For several post-war decades the North European region remained relatively stable and secure. The security order was based on cooperation, mutually approved principles, common undertakings and confidence-building measures. Consensus-based international cooperation forums with Russian participation were established on the perimeter of the northern European states’ borders, such as the Arctic Council, the Council of the Baltic Sea States, the Barents Euro-Arctic Council, providing for extensive cross-border contacts.
The Northern Dimension boosted cooperation between Russia and the Northern European states in such areas as transport and logistics, the environment, culture, health and social welfare. Maintaining and consolidating the zone of peace and stability meets the fundamental interests of all countries of the region. The Organization for Security and Cooperation in Europe has traditionally provided a forum to address the issues related to regional security. According to Finnish Foreign Minister Timo Soini, «For Finland, it is important that security in Europe is strengthened and rests on the principles of the Organization for Security and Cooperation in Europe».
Today the stability is undermined by the recent increase in NATO presence in the Baltic States and Poland – a destabilizing factor to directly affect Finland due to its geographic position.
On March 21, US Defense Secretary James Mattis and Finnish Defense Minister Jussi Niinistö met at the conference of anti-Islamic State coalition to discuss alleged «Russian aggression» and Helsinki’s ties with NATO. The US Defense Department’s report about the meeting does not make clear if the term «Russian aggression’ was used by the Pentagon’s press-service or the defense chiefs themselves during the talks. «The two leaders discussed Russian aggression, Finland's relationship with NATO as an enhanced opportunities partner, and the bilateral security cooperation… between the US and Finland», it states.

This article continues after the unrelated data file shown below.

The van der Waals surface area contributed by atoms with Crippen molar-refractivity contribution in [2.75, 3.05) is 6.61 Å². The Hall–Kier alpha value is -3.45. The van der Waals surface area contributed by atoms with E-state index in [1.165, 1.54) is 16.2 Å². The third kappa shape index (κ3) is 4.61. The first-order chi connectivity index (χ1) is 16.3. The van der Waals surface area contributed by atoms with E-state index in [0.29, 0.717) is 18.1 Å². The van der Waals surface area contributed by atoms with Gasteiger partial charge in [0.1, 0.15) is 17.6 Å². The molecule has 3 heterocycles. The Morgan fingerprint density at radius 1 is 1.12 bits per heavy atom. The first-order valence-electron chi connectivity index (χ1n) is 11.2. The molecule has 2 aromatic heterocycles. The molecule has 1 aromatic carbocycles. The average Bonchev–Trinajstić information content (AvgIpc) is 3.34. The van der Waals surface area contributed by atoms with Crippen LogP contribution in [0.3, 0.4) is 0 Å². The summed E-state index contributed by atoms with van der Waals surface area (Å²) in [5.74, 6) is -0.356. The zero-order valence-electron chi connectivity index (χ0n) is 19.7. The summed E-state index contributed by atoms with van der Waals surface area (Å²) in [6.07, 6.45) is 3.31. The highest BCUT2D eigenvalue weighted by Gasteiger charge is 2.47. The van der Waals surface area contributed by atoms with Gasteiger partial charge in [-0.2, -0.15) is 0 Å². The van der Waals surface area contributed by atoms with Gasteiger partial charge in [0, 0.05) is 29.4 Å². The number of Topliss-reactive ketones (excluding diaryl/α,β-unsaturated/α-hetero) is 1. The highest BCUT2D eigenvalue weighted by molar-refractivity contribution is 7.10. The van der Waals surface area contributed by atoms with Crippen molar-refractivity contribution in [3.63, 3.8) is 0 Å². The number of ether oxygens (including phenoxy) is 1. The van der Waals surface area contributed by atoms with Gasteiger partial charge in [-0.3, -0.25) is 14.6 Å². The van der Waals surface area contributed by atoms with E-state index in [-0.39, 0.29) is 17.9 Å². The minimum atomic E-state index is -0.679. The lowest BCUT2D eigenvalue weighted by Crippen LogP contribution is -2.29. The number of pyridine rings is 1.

During the meeting, Mr. Niinistö said, «I reiterated the Finland’s position that the deployment of new American forces in the Baltic States and Poland is a stabilizing factor for the Baltic region» («Toistin Suomen kannan, että uusien [amerikkalaisjoukkojen] sijoittaminen Baltiaan ja Puolaan on Itämeren alueen kannalta vakauttava tekijä»).
It’s not the first time, the Finland’s defense chief welcomes the US-led NATO deployments and ensuing tensions such a move entails. Last October, Finland and the United States signed a bilateral defense cooperation pact, pledging closer military collaboration. The declaration signed by Defense Minister Jussi Niinistö stated that "the US presence in and around the Baltic Sea undergirds stability in the region, and creates opportunities to increase defense cooperation between our countries."
But does his stance dovetail with what President Sauli Niinistö says? The president believes that «It is not in Finland’s interests to stir up confrontation. A wise person asks whether there are means of alleviating confrontation. This is called dialogue, or diplomacy. It is also Finland’s long-term foreign and security policy. It is also my policy». According to Sauli Niinistö, «Finland is a force for stability in the region, based on its own foreign and security policy which includes a credible national defence, cooperation with the EU, NATO and the Nordic countries, and dialogue with Russia». The president does not include stationing of NATO forces into the list of factors providing regional security.
The deployment of troops in the proximity of Russia is a violation of the NATO-Russia Founding Act, which states that NATO would engage in no «additional permanent stationing of substantial ground combat forces». The document also contains a pledge «to strengthen stability by further developing measures to prevent any potentially threatening build-up of conventional forces in agreed regions of Europe, to include Central and Eastern Europe». Looks like the Finnish Defense Minister is happy about the major international security treaty being torn up to whip up tensions in the region his country belongs to! Does he express his own views or is it the stance of the president and the government? This issue requires clarification. Perhaps the two Russian-Finnish summits expected in the course of the year will provide such a chance. There are just a few days left till President Sauli Niinistö arrives in Arkhangelsk, Russia, to attend the International Arctic Forum on 30 March 2017.